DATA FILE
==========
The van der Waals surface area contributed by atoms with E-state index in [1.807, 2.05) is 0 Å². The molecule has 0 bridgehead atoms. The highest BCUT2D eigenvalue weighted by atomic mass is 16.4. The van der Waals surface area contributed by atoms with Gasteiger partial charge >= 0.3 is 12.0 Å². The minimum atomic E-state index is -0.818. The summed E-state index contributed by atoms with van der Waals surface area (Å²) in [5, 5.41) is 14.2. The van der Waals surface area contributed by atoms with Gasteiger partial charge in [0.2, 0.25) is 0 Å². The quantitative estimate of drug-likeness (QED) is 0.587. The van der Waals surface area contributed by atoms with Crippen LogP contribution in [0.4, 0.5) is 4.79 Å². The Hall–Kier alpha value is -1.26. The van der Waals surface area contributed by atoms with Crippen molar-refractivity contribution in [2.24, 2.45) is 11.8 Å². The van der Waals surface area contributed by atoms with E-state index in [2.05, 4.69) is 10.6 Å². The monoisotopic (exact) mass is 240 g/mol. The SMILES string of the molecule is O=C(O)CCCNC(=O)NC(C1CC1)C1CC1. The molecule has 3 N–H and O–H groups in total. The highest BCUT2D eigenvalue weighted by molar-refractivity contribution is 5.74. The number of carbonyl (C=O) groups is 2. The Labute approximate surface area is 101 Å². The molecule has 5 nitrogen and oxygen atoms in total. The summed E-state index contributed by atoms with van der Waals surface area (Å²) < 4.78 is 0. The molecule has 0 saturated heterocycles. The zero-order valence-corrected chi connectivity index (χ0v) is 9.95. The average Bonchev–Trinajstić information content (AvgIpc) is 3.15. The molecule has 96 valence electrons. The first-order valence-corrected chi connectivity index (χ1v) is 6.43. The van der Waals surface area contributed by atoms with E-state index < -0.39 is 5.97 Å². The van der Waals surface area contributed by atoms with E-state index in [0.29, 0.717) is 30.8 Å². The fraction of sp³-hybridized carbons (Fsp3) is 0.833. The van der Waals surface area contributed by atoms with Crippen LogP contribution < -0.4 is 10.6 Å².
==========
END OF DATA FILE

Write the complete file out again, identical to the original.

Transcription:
The van der Waals surface area contributed by atoms with E-state index in [1.807, 2.05) is 0 Å². The molecule has 0 bridgehead atoms. The highest BCUT2D eigenvalue weighted by atomic mass is 16.4. The van der Waals surface area contributed by atoms with Gasteiger partial charge >= 0.3 is 12.0 Å². The minimum atomic E-state index is -0.818. The summed E-state index contributed by atoms with van der Waals surface area (Å²) in [5, 5.41) is 14.2. The van der Waals surface area contributed by atoms with Gasteiger partial charge in [0.2, 0.25) is 0 Å². The quantitative estimate of drug-likeness (QED) is 0.587. The van der Waals surface area contributed by atoms with Crippen LogP contribution in [0.4, 0.5) is 4.79 Å². The Hall–Kier alpha value is -1.26. The van der Waals surface area contributed by atoms with Crippen molar-refractivity contribution in [2.24, 2.45) is 11.8 Å². The van der Waals surface area contributed by atoms with E-state index in [2.05, 4.69) is 10.6 Å². The monoisotopic (exact) mass is 240 g/mol. The SMILES string of the molecule is O=C(O)CCCNC(=O)NC(C1CC1)C1CC1. The molecule has 3 N–H and O–H groups in total. The highest BCUT2D eigenvalue weighted by molar-refractivity contribution is 5.74. The number of carbonyl (C=O) groups is 2. The Labute approximate surface area is 101 Å². The molecule has 5 nitrogen and oxygen atoms in total. The summed E-state index contributed by atoms with van der Waals surface area (Å²) < 4.78 is 0. The molecule has 0 saturated heterocycles. The zero-order valence-corrected chi connectivity index (χ0v) is 9.95. The average Bonchev–Trinajstić information content (AvgIpc) is 3.15. The molecule has 96 valence electrons. The first-order valence-corrected chi connectivity index (χ1v) is 6.43. The van der Waals surface area contributed by atoms with E-state index < -0.39 is 5.97 Å². The van der Waals surface area contributed by atoms with E-state index in [0.29, 0.717) is 30.8 Å². The fraction of sp³-hybridized carbons (Fsp3) is 0.833. The van der Waals surface area contributed by atoms with Crippen LogP contribution < -0.4 is 10.6 Å².